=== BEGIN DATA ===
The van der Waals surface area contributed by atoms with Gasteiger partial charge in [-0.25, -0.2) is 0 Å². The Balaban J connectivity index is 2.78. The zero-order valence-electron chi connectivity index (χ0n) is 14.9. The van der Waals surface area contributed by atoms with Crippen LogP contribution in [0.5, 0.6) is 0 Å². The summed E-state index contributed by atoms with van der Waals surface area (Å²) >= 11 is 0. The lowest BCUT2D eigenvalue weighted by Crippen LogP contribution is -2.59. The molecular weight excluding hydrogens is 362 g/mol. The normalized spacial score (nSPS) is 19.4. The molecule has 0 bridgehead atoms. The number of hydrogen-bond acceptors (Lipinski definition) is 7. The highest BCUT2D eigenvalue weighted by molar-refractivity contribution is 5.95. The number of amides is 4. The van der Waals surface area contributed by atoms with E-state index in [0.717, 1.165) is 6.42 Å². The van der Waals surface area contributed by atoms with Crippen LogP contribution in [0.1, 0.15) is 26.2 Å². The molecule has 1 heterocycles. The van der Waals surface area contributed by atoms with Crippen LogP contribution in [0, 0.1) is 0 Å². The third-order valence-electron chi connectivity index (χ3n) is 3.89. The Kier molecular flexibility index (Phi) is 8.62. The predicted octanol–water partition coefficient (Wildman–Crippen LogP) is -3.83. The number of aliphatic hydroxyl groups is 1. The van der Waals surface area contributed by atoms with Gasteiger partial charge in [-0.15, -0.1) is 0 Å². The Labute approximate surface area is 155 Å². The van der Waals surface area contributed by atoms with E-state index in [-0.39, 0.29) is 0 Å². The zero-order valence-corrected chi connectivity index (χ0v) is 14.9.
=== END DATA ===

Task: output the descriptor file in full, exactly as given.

The van der Waals surface area contributed by atoms with Gasteiger partial charge in [-0.25, -0.2) is 0 Å². The Balaban J connectivity index is 2.78. The zero-order valence-electron chi connectivity index (χ0n) is 14.9. The van der Waals surface area contributed by atoms with Crippen LogP contribution in [0.5, 0.6) is 0 Å². The summed E-state index contributed by atoms with van der Waals surface area (Å²) >= 11 is 0. The lowest BCUT2D eigenvalue weighted by Crippen LogP contribution is -2.59. The molecular weight excluding hydrogens is 362 g/mol. The normalized spacial score (nSPS) is 19.4. The molecule has 0 bridgehead atoms. The number of hydrogen-bond acceptors (Lipinski definition) is 7. The highest BCUT2D eigenvalue weighted by molar-refractivity contribution is 5.95. The number of amides is 4. The van der Waals surface area contributed by atoms with E-state index in [0.717, 1.165) is 6.42 Å². The van der Waals surface area contributed by atoms with Crippen LogP contribution in [0.1, 0.15) is 26.2 Å². The molecule has 1 heterocycles. The van der Waals surface area contributed by atoms with Crippen LogP contribution in [0, 0.1) is 0 Å². The third-order valence-electron chi connectivity index (χ3n) is 3.89. The Kier molecular flexibility index (Phi) is 8.62. The predicted octanol–water partition coefficient (Wildman–Crippen LogP) is -3.83. The number of aliphatic hydroxyl groups is 1. The van der Waals surface area contributed by atoms with Gasteiger partial charge in [-0.15, -0.1) is 0 Å². The Labute approximate surface area is 155 Å². The van der Waals surface area contributed by atoms with E-state index in [-0.39, 0.29) is 0 Å². The zero-order valence-corrected chi connectivity index (χ0v) is 14.9.